List of Arenas

  • Amateur Arena - Home of the "Twisters". It has many tight corridors and secret rooms for lots of action. A large slide into a pool of water can also be found. PointBlast and a tutorial level are the only gamemodes for this arena. The Whomper and Scatterblast are absent from the arena.
  • Sequoia Arena - Home of "The Tribe". It is set in a forest and has lots of water and platforms high in trees. The Whomper can be found in a secret underwater cave. The Scatterblast is absent from this arena.
  • Orbital Arena - Home of the "Orbiters". It is a space themed arena set in a space station with a low gravity area and several air locks. A large open area can be found too. This arena contains a BonusBlast arena unlocked at 100,000 points.
  • Barracuda Park - Home of the "Barricudas". It is set in a cave system filled with water.
  • Asteroid Arena - Home of the "Rockheads". It is set in an asteroid mining facility in space. Several low gravity areas can be found, as well as rooms of lava.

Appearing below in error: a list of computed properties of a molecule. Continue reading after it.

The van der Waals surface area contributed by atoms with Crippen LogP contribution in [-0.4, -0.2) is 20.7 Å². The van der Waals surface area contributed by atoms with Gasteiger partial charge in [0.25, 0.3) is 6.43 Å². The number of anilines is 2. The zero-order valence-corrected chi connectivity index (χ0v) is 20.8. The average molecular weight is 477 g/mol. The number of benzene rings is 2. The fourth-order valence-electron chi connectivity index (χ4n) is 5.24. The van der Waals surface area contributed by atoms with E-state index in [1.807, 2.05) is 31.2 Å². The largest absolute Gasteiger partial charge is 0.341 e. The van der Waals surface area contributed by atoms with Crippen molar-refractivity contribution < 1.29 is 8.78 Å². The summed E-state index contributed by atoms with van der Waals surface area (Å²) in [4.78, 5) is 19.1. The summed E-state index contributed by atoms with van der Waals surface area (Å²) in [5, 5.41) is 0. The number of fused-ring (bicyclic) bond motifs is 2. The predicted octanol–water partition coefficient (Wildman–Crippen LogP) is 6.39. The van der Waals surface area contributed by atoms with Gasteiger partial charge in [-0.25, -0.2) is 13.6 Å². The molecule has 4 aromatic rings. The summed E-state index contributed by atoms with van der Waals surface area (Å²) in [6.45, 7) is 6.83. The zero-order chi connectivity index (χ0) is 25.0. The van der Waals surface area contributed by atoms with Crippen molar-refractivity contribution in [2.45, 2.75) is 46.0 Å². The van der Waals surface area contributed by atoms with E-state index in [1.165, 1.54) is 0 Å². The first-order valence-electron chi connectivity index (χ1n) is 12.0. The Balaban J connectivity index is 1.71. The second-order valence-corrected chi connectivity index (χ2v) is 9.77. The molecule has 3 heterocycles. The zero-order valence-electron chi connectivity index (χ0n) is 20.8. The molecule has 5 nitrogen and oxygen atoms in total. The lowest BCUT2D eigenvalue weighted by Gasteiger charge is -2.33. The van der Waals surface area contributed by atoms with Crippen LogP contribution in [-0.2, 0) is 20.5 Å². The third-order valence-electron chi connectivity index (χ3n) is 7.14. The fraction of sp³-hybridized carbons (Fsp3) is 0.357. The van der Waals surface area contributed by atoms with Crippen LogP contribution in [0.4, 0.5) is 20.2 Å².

• Skyscraper Arena - Home of the "Tycoons". It is set in an urban environment with many tall buildings and alleyways.
  • Moonlight Arena - Home of the "Lunas". It is space themed arena that contains many teleporters.
  • Championship Arena - The largest arena in the game. It is mostly open and has a central room with a large structure and limited cover making it the most difficult arena in the game.

Trivia

  • The game's soundtrack can be played if the game disc is placed into a CD player or opened in any media program (ie: iTunes, Windows Media Player, Winamp).
  • It was reported that several of the game's developers were considering the idea of putting a Capture the Flag mode into the game as an expansion pack.[1] This expansion pack, however, never surfaced, although the Capture the Flag mode would later be created by fans.

References

  1. Attention Deficit Disorder: News - Tuesday, December 28, 1999: Nerf CTF?. Web.Archive.org